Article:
View of “Anne Chu,” 2013. From top: Putti (no. 8 of 13), 2012; Putti (no. 9 of 13), 2012.

Anne Chu

Kunstmuseen Krefeld/Museum Haus Lange

View of “Anne Chu,” 2013. From top: Putti (no. 8 of 13), 2012; Putti (no. 9 of 13), 2012.

Animula vagula blandula” (Pale Little Vagabond Soul), the title of this exhibition, which reads like a cantata of sonorous vowels, is the opening line of a poem by the Roman emperor Hadrian. In these words are echoes of sensuality, playfulness, and late-Roman decadence—in any case, the consciousness of living in a late era that cannot long survive in its present form. With this citation, Anne Chu refers to the Memoirs of Hadrian as opulently and unironically imagined by the novelist Marguerite Yourcenar from the perspective of the dying emperor: “A good three-quarters of my life escapes this definition by acts,” Yourcenar imagines him saying. “The mass of my wishes, my desires, and even my projects remains nebulous and fleeting as a phantom.”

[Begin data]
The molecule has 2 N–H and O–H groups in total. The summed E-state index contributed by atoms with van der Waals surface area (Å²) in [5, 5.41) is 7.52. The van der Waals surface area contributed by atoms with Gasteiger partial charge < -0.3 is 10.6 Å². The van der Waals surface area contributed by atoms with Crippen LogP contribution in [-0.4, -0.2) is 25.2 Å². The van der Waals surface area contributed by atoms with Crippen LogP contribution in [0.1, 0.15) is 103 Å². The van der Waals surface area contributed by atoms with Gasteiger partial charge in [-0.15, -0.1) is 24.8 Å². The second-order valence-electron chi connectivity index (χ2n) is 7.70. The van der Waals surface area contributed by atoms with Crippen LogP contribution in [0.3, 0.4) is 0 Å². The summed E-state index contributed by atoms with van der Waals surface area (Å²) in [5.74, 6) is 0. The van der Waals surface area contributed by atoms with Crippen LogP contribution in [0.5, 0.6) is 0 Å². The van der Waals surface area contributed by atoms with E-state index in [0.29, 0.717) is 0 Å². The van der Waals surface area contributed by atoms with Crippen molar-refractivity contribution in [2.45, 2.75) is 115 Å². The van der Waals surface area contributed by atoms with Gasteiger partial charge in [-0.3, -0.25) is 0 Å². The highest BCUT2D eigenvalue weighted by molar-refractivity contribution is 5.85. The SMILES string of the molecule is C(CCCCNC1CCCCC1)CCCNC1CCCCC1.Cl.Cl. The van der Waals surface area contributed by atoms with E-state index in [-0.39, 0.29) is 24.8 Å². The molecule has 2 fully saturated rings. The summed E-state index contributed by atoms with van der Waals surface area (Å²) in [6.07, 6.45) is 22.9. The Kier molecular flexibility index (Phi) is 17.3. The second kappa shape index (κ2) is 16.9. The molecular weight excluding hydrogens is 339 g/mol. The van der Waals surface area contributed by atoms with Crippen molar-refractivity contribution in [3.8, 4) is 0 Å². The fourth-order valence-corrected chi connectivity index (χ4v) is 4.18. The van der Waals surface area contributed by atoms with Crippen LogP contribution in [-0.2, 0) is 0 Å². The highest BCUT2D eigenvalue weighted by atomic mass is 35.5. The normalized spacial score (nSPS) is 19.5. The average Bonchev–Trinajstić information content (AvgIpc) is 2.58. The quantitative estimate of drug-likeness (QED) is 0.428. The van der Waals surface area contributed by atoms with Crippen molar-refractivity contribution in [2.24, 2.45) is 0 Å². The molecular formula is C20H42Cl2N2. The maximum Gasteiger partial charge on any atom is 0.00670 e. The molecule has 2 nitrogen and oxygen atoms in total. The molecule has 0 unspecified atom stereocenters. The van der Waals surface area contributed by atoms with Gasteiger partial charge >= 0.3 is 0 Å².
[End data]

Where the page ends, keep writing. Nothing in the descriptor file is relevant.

And thus begins a game, spatial as well as conceptual, in the Museum Haus Lange, played with putti, busts, and a torso, all based on

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